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Producers of cluster weapons care little about investors who boycott companies for ethical reasons, because financial institutions still queue up to invest. Stronger measures are needed, according to international organisations: it must be illegal to invest in cluster weapon producers.
The Norwegian Government Pension Fund – Global (also called 'The Petroleum Fund') is still investing in the weapons producer Textron, which is on the Human Rights Watch list of cluster-weapon producers. Textron produces the high-technology “smart” cluster weapons known as CBU-97 and CBU-105. The Advisory Council on Ethics believes such advanced cluster weapons do not leave behind unexploded bombs and therefore do not constitute a humanitarian problem.
The strike in the beginning of February at the Norwegian salmon-processing plant in Chile gave the employees even lower wages than previously. “The wage situation was not even discussed”, the union representative in Mainstream told Norwatch.
Norwegian weapons export to the USA consists to a constantly greater extent of components for offensive weapons. Norwatch’s examination of figures from Statistics Norway showed that more than 76% of export to the USA in 2006 consisted of parts and components for cannons, artillery, flame-throwers, howitzers, mortars, and launching pads for rockets and grenades. In 1 year the export of this type of offensive war material has increased from 44,3 mill to 75,5 million euros. (See also Norway Tops the Weapons List).
Norway ranks high on the list of the world’s largest weapons exporters, which is topped by giants like the USA, Russia, France, Germany and England. Despite great variations in the rankings, Norway has a secure place on the list of the world’s 20 largest exporters of war materials.
Aracruz financed all the political parties and is, among the cellulose firms, decidedly the largest contributor to the politicians’ election campaigns. The cellulose industry keeps a tight rein on Brazilian politicians at all levels – from local politicians at the state level to recently elected President Lula da Silva.
A small brokerage firm outside Oslo has played a key role in linking the Moroccan fishing industry in occupied Western Sahara with buyers on the world market. The company does not wish to comment on the relationship.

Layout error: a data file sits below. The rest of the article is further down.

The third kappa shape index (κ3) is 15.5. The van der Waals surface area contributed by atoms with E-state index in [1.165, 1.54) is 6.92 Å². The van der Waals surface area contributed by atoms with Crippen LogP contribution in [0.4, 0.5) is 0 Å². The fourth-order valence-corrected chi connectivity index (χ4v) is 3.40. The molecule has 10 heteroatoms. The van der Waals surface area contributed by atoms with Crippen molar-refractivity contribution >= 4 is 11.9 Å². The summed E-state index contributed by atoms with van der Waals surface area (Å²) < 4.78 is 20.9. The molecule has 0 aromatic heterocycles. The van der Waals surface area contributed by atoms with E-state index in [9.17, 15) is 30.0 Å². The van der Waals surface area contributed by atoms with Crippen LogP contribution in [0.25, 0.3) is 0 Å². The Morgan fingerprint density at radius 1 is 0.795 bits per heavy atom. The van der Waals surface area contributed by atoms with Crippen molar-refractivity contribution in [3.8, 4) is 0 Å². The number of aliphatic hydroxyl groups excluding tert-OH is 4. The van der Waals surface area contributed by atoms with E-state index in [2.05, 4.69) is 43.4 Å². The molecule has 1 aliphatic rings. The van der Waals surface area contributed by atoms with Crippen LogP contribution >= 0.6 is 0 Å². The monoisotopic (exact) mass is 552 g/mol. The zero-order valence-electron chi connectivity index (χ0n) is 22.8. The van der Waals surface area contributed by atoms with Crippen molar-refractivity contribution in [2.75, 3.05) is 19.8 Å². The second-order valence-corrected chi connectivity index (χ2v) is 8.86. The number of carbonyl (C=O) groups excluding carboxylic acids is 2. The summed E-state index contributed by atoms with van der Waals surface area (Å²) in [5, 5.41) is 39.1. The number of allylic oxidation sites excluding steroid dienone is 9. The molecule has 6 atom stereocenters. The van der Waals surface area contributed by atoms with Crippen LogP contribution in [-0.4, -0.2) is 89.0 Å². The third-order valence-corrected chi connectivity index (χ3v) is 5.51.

From: “Unknown harbour in Morocco”. That is how Western Sahara fish oil that reaches Norway is registered. Western Sahara is occupied by Morocco, and Norwegian authorities advise against the trade.
An active investment policy and divestments have pressured the Marriott hotel chain into taking child prostitution seriously. But the Norwegian Petroleum Fund never withdrew from the Marriott chain after the prostitution scandal in Costa Rica. Nor did The Bank of Norway participate in a joint investment initiative to get rid of the odious practice. The lack of transparency makes it impossible to ascertain whether The Bank of Norway has done anything whatsoever.
Norway has not stopped the import of fish oil from the Moroccan–occupied Western Sahara. The Norwegian exporter in Western Sahara is uncertain about who receives the oil, whereas the importer in Norway is uncertain about where the fish oil actually originates from. The two managers are partners in a third Norwegian fish-oil company.
The construction of a Norwegian fishery plant planned for El Aaiun in Morocco-occupied Western Sahara was in 2005 stopped at the last minute. After intervention by the Norwegian Ministry of Foreign Affairs it was instead decided to place the plant in Morocco. But neither the exporter nor the importer can tell us anything about where the plant’s raw materials derive from.

Political contacts all the way inside São Tomé’s presidential family enabled the Norwegian seismic services company PGS to obtain two lucrative agreements in 2001. Today the authorities in the African island state are the losers in the game. They signed a production agreement with PGS but ended up with a new business start-up they had never requested. The companies transferred the rights among themselves, and São Tomé became a pawn in their game.

Cermaq’s subsidiary Mainstream Chile has been fined for overproduction at two of the company’s plants in Chile. “Cermaq has become a big exporter of problems. The fine is unfortunately only a drop in the ocean for a company with such large profits,” Don Staniford of Pure Salmon Group told Norwatch.
While the Norwegian government has agreed to send 170 Norwegian soldiers to Sudan, the Bergen-based company Rolls-Royce Marine is sending engines in order to pump up oil in the area. “We are not engaged in politics”, the company claims.
Green Planet has misused Nobel Peace Prize winner Wangari Maathai in order to promote itself. “A misunderstanding”, says Rino Solberg, the company’s head. Green Planet has removed all information about a supposed agreement with Maathai after Norwatch started digging into the case. Maathai has informed Norwatch that she has never signed an agreement with Green Planet.